I think she’s wrong about the framers being wise in defining the Vice Presidency as they did. John Adams certainly didn’t appreciate their vagueness!

David Mabry said...

Many of my junior high school students have a better understanding of the role of vice president than she does. Where did she come from? Jeez!

Robert S. Paul said...

I'm going to state first and foremost that I do not like Sarah Palin politically.

However, she's sort of moving in line with Bush's Unitary Executive idea. Obviously, no VP has ever done much in the Senate, but the Constitution really only says she has no vote, not that she can't give an opinion or work with Senators on things.

This is not an interpretation I agree with, since tradition has shown us that it has never been the case. Adams tried and was shut down for it.

But I think that, basically, she's saying that's what she'd like to do as VP, whether that's what others are doing or not.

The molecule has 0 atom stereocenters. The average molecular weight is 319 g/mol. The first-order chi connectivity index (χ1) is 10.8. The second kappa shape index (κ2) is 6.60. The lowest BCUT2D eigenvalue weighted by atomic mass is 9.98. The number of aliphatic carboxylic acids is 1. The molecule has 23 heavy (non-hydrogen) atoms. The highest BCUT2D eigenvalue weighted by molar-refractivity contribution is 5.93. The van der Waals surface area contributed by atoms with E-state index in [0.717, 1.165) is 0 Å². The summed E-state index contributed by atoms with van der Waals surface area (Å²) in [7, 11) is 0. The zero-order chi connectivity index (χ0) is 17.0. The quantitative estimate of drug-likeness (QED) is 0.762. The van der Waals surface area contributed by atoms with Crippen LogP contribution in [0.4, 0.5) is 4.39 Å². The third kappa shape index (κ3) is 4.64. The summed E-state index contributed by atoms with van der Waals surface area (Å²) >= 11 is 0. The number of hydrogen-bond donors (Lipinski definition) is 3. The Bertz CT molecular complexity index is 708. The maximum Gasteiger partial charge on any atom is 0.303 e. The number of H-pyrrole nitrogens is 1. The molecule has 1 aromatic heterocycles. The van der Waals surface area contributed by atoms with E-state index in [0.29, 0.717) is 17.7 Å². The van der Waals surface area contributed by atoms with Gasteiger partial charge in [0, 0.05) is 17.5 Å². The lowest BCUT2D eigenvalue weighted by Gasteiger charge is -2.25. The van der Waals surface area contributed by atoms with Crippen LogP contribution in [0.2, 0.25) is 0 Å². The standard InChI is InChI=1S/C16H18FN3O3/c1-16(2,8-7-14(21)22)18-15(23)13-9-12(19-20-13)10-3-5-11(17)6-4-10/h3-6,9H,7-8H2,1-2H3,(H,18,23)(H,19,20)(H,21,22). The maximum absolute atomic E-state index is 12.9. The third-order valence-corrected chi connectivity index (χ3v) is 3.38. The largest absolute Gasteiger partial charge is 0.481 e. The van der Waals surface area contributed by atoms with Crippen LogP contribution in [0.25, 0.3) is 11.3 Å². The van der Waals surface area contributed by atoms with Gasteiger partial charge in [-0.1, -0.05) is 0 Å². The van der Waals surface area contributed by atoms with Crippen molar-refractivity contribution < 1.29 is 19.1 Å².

J. L. Bell said...

Dick Cheney was a high-ranking member of the House of Representatives before he became Secretary of Defense, C.E.O. of Halliburton, and Vice President. He was therefore somewhat in Mondale’s position in 1977: knowing more about how the Capitol worked than his President, who had been a state governor.

As I recall, Cheney got an office in the Capitol and consulted with the Republican leaders there on many issues. He no doubt exercised more influence over Congress than his few tie-breaking votes in and few moments of presiding over the Senate would indicate.

But that’s still a long way from being “in charge of the United States Senate,” as Palin said.